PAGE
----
IBIA and BIMCO have submitted a paper to the upcoming MEPC 79 meeting in December. Our document, MEPC 79/INF.24 shares the results of our joint industry survey, which identified broad support among maritime industry stakeholders for adoption of bunker licensing schemes and mass flow metering systems to improve transparency and market conditions.

We submitted this document to MEPC to raise awareness among IMO Member States and stakeholders of the benefits of adopting effective bunker licencing programmes and MFM technology. (Read it on this link: MEPC 79/INF.24)

Off-spec interpretation

In regards to the off-spec data from 2020 presented in MSC 106/18/1, IBIA told MSC 106 that the data came across as overly alarming for several reasons.

“According to ISO 4259, which is incorporated for every individual test method listed in ISO 8217, a fuel is considered off-spec only if the tested value exceeds both the actual limit and the 95% confidence interval for each specific parameter. The data presented in document MSC 106/18/1 does not appear to take the 95% confidence interval into account, hence the percentage of off-specs is greater than if the paper had followed the industry accepted approach to test results. Data from two testing agencies from the start of 2021 to Q3 of 2022 that do take 95% confidence into account show the percentage of off-specs at much lower levels. For the ARA region, for example, where data in MSC 106/18/1 shows off-specs including sulphur at 19%, data from 2021 and 2022 show off-specs including sulphur averaging 6.76% from one fuel testing agency and quarterly averages ranging from 2.4 – 4.3% from another,” IBIA’s Director and IMO Representative Unni Einemo told MSC 106.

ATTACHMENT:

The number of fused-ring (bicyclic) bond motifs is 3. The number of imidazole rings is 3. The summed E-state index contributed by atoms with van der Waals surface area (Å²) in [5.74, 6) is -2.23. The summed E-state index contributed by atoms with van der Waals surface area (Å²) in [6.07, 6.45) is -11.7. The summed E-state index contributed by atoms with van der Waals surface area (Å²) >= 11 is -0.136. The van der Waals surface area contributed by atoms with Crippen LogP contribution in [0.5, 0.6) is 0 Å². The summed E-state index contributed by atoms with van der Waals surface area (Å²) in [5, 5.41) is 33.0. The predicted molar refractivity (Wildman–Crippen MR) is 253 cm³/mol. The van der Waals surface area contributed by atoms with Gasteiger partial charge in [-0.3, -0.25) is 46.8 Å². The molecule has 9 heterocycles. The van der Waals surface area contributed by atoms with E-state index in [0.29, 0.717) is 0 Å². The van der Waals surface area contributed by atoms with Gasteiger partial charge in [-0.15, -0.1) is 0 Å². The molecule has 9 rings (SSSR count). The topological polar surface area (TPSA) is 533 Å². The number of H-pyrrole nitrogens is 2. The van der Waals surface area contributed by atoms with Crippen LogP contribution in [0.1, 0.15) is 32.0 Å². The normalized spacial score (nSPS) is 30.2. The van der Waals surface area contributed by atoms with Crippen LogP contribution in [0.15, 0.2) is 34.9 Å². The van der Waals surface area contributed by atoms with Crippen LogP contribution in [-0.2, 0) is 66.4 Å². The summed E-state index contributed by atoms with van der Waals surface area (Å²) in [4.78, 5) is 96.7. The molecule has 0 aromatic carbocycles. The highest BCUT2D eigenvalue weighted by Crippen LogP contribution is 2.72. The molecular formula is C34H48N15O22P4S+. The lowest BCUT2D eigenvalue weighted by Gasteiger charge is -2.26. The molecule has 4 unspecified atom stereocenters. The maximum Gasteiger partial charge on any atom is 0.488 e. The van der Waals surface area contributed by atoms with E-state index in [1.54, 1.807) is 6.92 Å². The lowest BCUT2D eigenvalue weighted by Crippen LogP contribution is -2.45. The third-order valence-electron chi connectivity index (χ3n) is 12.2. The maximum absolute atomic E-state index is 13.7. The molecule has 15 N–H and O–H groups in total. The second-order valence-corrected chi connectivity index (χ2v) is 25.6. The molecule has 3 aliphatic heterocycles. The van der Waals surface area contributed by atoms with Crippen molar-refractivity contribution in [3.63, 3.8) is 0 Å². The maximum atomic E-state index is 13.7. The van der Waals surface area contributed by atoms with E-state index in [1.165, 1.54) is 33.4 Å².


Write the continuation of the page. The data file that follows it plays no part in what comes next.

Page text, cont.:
Most importantly, it should be noted that an “off-spec” fuel does not necessarily pose a significant safety risk to the ship. One of the most common off-specs is excess water, which is easily managed at twice the specification limit. A more critical parameter like Al+Si, meanwhile, is harmful even at on-spec concentrations if the fuel is not properly managed onboard, yet fuels testing above the limit may often be safely managed onboard with due care and attention,” she added.

“In conclusion, this paper does not reflect the percentage of oil fuels that present a significant safety risk to the receiving ship, and we would therefor suggest a more selective approach to examining fuel quality data relating to the safety of ships.”

While there was support for, and no objections to, sending the MSC 106/18/1 to the CG on fuel oil safety, some said more information was desirable, such as an indication of the degree to which parameters exceeded ISO 8217 parameters, and the possible influence on safety associated with the off-spec parameters.

It would also be very useful for the work on assessing oil fuel safety issues to receive more information from concrete cases where fuel has been identified as causing an incident, it was noted.

The CG on oil fuel safety will have several rounds of discussions between now and MSC 107, which is scheduled for early June next year. In the first round, the CG will discuss guidelines for sampling procedures to establish flashpoint. (More info on this link)